Wednesday, May 18, 2005

The Catholic faith
Paradosis via Stumble on Water
Communion as inclusion and exclusion
Quotations from Eastern Orthodox Metropolitan John (Zizioulas). The Blessed Sacrament is saving medicine but one of the things an Orthodox priest for example promises to do is ‘guard the chalice’. This is the Catholic answer to liberal Episcopalians for example whose answer to disputes over faith and morals besides ‘Never mind the teaching of the church Catholic and historic — obey me!’ (perversion of the apostolic ministry) is ‘Let’s show our love and unity (wallpaper over our real differences) by having Communion’.

To this I would simply add that sin is also an act of exclusion. When I sin, that sin is not the breaking of a law by which God and I must come to terms – rather it is also a breaking of community that includes my brothers and sisters in Christ (and really the whole of creation). Schism and heresy, by definition, are sins never repented of.
So keep the flame of grace lit in the lampada of your soul, keep on you the wedding-garment of sanctifying grace.

Recently had a conversation with an Eastern Orthodox priest in which he questioned whether the Western Catholic understanding of the state of grace was fair, meaning that objectively if one is in mortal sin one’s prayers and good works lack any grace or merit. I said that I think that’s a distortion of the Western position (rather like Calvin’s view of double predestination that if you’re damned you’re damned from the start and no prayer or good work will help you) because subjective guilt even from moment to moment is hard for us to judge, and afterwards I thought that this question reminded me of what a former friend called the great non-issue that started the Protestant heresies, faith vs works. The Catholic position as I understand it is that good works can be used by God to prepare you to be saved/have sanctifying (saving) grace restored to you*, which I think is the understanding that RC and Lutheran theologians recently came to. Again, it was a non-issue.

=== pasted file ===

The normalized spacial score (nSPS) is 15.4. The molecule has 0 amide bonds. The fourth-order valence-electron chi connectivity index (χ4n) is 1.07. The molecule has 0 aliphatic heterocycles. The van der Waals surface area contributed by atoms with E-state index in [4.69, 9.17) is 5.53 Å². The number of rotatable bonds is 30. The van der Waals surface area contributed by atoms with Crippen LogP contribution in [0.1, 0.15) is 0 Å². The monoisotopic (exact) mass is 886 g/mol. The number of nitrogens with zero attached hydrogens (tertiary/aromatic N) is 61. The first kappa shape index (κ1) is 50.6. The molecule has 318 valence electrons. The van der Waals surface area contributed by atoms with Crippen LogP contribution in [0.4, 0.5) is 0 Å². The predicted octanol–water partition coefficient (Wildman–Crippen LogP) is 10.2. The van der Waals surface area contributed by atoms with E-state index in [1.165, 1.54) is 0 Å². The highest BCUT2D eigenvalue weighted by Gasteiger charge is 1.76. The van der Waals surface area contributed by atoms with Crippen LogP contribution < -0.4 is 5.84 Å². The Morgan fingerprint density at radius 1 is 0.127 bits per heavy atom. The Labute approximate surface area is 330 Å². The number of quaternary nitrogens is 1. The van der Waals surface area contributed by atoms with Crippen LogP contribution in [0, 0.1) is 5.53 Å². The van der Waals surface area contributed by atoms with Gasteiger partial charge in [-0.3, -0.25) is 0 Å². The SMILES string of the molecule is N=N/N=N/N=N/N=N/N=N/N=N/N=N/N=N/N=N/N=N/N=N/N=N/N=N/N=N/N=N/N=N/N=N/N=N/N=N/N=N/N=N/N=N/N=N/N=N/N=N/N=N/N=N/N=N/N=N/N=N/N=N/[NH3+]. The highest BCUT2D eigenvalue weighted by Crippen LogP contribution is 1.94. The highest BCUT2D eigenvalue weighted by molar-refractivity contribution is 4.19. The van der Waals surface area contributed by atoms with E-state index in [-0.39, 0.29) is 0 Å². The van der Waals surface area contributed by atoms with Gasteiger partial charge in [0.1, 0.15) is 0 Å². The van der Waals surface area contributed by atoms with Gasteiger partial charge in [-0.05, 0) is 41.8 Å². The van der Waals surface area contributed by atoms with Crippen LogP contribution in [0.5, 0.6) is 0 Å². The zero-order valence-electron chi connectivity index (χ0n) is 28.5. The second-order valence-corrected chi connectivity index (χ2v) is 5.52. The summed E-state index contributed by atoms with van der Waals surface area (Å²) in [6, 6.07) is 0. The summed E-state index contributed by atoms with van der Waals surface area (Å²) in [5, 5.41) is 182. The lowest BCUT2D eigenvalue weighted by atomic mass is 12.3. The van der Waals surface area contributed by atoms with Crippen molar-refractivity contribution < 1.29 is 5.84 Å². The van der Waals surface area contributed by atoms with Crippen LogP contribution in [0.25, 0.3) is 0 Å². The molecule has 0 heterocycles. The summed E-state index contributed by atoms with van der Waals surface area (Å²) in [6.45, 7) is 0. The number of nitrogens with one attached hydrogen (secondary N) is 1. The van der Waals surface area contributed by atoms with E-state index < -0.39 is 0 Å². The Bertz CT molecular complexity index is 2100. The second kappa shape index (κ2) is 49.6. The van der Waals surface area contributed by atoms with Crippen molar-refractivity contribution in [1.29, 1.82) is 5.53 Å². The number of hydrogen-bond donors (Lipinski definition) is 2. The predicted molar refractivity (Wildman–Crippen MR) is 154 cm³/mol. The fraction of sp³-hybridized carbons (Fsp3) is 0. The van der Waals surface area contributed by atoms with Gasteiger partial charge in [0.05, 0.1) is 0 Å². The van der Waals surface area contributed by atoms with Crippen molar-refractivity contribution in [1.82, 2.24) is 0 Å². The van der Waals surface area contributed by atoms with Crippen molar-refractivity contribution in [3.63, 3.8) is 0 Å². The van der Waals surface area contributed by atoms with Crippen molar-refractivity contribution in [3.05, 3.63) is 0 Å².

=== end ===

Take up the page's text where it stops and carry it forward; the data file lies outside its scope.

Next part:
Believe that you are saved by faith; act as if you were saved by works.
- Reginald Cardinal Pole

Works prepare you for saving grace and heal psychic and spiritual damage to keep you in the state of grace** — not the Protestant accusation ‘You Catholics think you earn your way into heaven’ or ‘That’s works-righteousness!’.

Prevent*** us, O Lord, we beseech thee, in all our doings with thy most gracious favour and further us with thy continual help that all our prayer and work may be begun, continued and ended in thee.
*Once saved, always saved (OSAS) is bollocks. Contra Calvin we have free will.

**The Orthodox for example describe ascesis — fasting, etc. — as primarily therapeutic, not something that adds to Christ’s saving work, which of course is impossible. I think that the common Catholic position is that such opens you up to receive the benefit of that one saving work. The commonly known Western understanding that it satisfies divine justice/an angry God is valid but not the only explanation, and mistaught or misunderstood it can give the impression of just what the Protestants accuse us of. Another old friend, RC apologist Mark Bonocore, once described my explanation given here as translating teaching on temporal punishment and indulgences into Easternese.

***Literally ‘go before’; direct.

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